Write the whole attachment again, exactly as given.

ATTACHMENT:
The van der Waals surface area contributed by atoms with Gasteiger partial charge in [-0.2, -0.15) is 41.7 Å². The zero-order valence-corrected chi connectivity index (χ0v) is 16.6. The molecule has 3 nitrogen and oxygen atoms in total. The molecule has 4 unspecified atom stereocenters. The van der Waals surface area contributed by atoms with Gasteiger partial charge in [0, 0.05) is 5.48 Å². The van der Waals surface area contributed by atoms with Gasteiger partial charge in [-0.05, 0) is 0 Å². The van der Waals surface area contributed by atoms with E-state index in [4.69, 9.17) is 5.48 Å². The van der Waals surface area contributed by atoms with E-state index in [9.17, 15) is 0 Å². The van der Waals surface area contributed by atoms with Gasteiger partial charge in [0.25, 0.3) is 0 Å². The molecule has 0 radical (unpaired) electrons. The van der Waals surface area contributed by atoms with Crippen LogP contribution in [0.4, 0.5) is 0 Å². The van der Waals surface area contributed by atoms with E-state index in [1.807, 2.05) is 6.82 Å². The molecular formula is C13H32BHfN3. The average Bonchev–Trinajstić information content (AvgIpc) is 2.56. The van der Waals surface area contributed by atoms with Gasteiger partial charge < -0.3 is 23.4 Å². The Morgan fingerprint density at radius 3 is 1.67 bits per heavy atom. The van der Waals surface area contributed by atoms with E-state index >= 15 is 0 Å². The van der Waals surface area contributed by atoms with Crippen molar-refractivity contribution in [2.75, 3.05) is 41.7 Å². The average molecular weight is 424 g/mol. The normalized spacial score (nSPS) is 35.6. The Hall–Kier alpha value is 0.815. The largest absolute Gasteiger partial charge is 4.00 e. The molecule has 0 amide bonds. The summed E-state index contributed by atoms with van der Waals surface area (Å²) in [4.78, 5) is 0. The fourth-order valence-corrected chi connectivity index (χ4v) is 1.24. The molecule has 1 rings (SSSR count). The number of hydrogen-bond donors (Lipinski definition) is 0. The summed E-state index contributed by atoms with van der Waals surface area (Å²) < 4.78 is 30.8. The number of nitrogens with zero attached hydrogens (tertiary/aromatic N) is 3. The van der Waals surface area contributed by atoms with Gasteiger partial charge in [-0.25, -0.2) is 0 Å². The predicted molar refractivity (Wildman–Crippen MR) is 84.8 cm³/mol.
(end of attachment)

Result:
The van der Waals surface area contributed by atoms with Gasteiger partial charge in [-0.2, -0.15) is 41.7 Å². The zero-order valence-corrected chi connectivity index (χ0v) is 16.6. The molecule has 3 nitrogen and oxygen atoms in total. The molecule has 4 unspecified atom stereocenters. The van der Waals surface area contributed by atoms with Gasteiger partial charge in [0, 0.05) is 5.48 Å². The van der Waals surface area contributed by atoms with Gasteiger partial charge in [-0.05, 0) is 0 Å². The van der Waals surface area contributed by atoms with E-state index in [4.69, 9.17) is 5.48 Å². The van der Waals surface area contributed by atoms with E-state index in [9.17, 15) is 0 Å². The van der Waals surface area contributed by atoms with Gasteiger partial charge in [0.25, 0.3) is 0 Å². The molecule has 0 radical (unpaired) electrons. The van der Waals surface area contributed by atoms with Crippen LogP contribution in [0.4, 0.5) is 0 Å². The van der Waals surface area contributed by atoms with E-state index in [1.807, 2.05) is 6.82 Å². The molecular formula is C13H32BHfN3. The average Bonchev–Trinajstić information content (AvgIpc) is 2.56. The van der Waals surface area contributed by atoms with Gasteiger partial charge < -0.3 is 23.4 Å². The Morgan fingerprint density at radius 3 is 1.67 bits per heavy atom. The van der Waals surface area contributed by atoms with E-state index >= 15 is 0 Å². The van der Waals surface area contributed by atoms with Crippen molar-refractivity contribution in [2.75, 3.05) is 41.7 Å². The average molecular weight is 424 g/mol. The normalized spacial score (nSPS) is 35.6. The Hall–Kier alpha value is 0.815. The largest absolute Gasteiger partial charge is 4.00 e. The molecule has 0 amide bonds. The summed E-state index contributed by atoms with van der Waals surface area (Å²) in [4.78, 5) is 0. The fourth-order valence-corrected chi connectivity index (χ4v) is 1.24. The molecule has 1 rings (SSSR count). The number of hydrogen-bond donors (Lipinski definition) is 0. The summed E-state index contributed by atoms with van der Waals surface area (Å²) < 4.78 is 30.8. The number of nitrogens with zero attached hydrogens (tertiary/aromatic N) is 3. The van der Waals surface area contributed by atoms with Gasteiger partial charge in [-0.25, -0.2) is 0 Å². The predicted molar refractivity (Wildman–Crippen MR) is 84.8 cm³/mol.